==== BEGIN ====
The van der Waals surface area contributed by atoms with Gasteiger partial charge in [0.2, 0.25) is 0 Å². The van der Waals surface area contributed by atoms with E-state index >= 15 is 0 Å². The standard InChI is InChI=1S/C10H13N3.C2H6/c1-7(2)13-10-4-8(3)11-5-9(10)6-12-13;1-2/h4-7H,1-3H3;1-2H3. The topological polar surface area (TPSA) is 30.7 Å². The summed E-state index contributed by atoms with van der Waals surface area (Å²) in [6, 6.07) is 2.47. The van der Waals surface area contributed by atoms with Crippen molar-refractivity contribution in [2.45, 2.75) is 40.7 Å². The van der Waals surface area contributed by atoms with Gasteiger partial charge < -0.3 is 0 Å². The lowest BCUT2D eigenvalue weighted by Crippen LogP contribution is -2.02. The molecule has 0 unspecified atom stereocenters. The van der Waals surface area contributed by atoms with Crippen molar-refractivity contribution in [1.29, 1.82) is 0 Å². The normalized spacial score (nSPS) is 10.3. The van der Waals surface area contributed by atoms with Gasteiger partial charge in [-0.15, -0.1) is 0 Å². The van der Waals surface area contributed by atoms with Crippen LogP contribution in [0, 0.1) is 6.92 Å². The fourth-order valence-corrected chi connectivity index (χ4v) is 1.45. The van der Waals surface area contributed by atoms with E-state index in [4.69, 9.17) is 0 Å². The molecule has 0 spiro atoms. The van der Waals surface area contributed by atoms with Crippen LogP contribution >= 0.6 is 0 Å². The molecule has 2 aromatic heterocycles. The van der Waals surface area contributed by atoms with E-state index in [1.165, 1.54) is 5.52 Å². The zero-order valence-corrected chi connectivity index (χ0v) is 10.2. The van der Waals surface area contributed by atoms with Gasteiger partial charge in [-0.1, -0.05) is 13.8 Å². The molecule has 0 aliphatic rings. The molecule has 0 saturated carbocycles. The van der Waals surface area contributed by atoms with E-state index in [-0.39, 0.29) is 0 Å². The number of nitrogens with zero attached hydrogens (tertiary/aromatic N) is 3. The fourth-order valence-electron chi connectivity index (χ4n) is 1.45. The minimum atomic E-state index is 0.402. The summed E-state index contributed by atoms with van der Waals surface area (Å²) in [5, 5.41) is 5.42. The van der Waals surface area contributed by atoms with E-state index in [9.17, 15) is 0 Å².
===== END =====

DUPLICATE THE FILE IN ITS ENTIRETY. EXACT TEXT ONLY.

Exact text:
The van der Waals surface area contributed by atoms with Gasteiger partial charge in [0.2, 0.25) is 0 Å². The van der Waals surface area contributed by atoms with E-state index >= 15 is 0 Å². The standard InChI is InChI=1S/C10H13N3.C2H6/c1-7(2)13-10-4-8(3)11-5-9(10)6-12-13;1-2/h4-7H,1-3H3;1-2H3. The topological polar surface area (TPSA) is 30.7 Å². The summed E-state index contributed by atoms with van der Waals surface area (Å²) in [6, 6.07) is 2.47. The van der Waals surface area contributed by atoms with Crippen molar-refractivity contribution in [2.45, 2.75) is 40.7 Å². The van der Waals surface area contributed by atoms with Gasteiger partial charge < -0.3 is 0 Å². The lowest BCUT2D eigenvalue weighted by Crippen LogP contribution is -2.02. The molecule has 0 unspecified atom stereocenters. The van der Waals surface area contributed by atoms with Crippen molar-refractivity contribution in [1.29, 1.82) is 0 Å². The normalized spacial score (nSPS) is 10.3. The van der Waals surface area contributed by atoms with Gasteiger partial charge in [-0.15, -0.1) is 0 Å². The van der Waals surface area contributed by atoms with Crippen LogP contribution in [0, 0.1) is 6.92 Å². The fourth-order valence-corrected chi connectivity index (χ4v) is 1.45. The van der Waals surface area contributed by atoms with E-state index in [4.69, 9.17) is 0 Å². The molecule has 0 spiro atoms. The van der Waals surface area contributed by atoms with Crippen LogP contribution >= 0.6 is 0 Å². The molecule has 2 aromatic heterocycles. The van der Waals surface area contributed by atoms with E-state index in [1.165, 1.54) is 5.52 Å². The zero-order valence-corrected chi connectivity index (χ0v) is 10.2. The van der Waals surface area contributed by atoms with Gasteiger partial charge in [-0.1, -0.05) is 13.8 Å². The molecule has 0 aliphatic rings. The molecule has 0 saturated carbocycles. The van der Waals surface area contributed by atoms with E-state index in [-0.39, 0.29) is 0 Å². The number of nitrogens with zero attached hydrogens (tertiary/aromatic N) is 3. The fourth-order valence-electron chi connectivity index (χ4n) is 1.45. The minimum atomic E-state index is 0.402. The summed E-state index contributed by atoms with van der Waals surface area (Å²) in [5, 5.41) is 5.42. The van der Waals surface area contributed by atoms with E-state index in [9.17, 15) is 0 Å².